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4 Useful Studies that Help Law Firms Understand the Cloud

More and more studies suggest law firms are increasingly adopting cloud-based services, from secure file sharing to law firm practice management tools. But just because everyone else is doing it isn’t always the best reason to follow suit.  Besides, there are still a lot of smart and savvy people with that basic burning question:  What is the law cloud?

Knowledge can reduce anxiousness – especially when it comes to business decisions. To that end, here are four useful studies that explore the cloud, the adoption of cloud in law firms, and legal professional’s current views of the benefits and draw backs of cloud-based services.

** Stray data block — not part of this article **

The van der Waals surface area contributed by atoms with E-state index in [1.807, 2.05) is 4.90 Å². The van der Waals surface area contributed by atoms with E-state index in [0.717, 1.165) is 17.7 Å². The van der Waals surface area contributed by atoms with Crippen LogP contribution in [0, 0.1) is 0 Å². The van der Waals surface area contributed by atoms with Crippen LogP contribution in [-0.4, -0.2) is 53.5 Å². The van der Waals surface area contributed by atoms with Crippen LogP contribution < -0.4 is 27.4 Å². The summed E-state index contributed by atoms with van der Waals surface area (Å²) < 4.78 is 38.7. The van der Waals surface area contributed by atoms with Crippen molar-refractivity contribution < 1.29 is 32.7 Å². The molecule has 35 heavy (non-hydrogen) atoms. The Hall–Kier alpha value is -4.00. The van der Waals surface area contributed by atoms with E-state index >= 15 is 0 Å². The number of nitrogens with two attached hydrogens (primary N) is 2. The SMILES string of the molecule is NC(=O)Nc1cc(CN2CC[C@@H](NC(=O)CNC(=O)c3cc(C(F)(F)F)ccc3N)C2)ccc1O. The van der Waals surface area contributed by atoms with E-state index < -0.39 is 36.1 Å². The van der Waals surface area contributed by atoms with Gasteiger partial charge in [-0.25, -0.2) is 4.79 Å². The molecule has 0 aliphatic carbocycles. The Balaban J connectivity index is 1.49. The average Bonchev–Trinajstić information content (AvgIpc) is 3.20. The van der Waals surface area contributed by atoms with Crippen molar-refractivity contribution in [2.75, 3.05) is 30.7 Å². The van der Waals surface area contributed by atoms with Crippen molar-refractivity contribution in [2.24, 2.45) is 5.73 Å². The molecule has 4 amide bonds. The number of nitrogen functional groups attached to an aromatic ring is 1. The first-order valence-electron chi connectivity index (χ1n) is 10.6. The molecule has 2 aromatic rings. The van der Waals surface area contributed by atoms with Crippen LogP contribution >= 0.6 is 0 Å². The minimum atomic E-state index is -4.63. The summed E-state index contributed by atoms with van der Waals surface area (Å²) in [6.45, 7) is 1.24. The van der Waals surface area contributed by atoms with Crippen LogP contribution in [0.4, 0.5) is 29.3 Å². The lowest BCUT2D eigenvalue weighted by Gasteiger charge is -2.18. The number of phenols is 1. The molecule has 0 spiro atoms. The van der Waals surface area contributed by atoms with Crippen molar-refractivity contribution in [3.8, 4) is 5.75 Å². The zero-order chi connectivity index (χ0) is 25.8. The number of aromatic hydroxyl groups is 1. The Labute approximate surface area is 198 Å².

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1. 2013 ABA Tech Survey.  
There are six volumes related to technology in this ABA study – and it covers all the major tech trends from mobile to research to practice management. We wrote a summary of our own of the findings as they relate to the law cloud as did several other bloggers.

Bob Ambrogi for example, focused on the cloud’s growth in law but he also honed in on some of the finer details.  He wrote that 72% of respondents identified confidentiality and security about law firm data in the cloud as their top concern, yet about half admitted they do not read the cloud service provider’s privacy policy: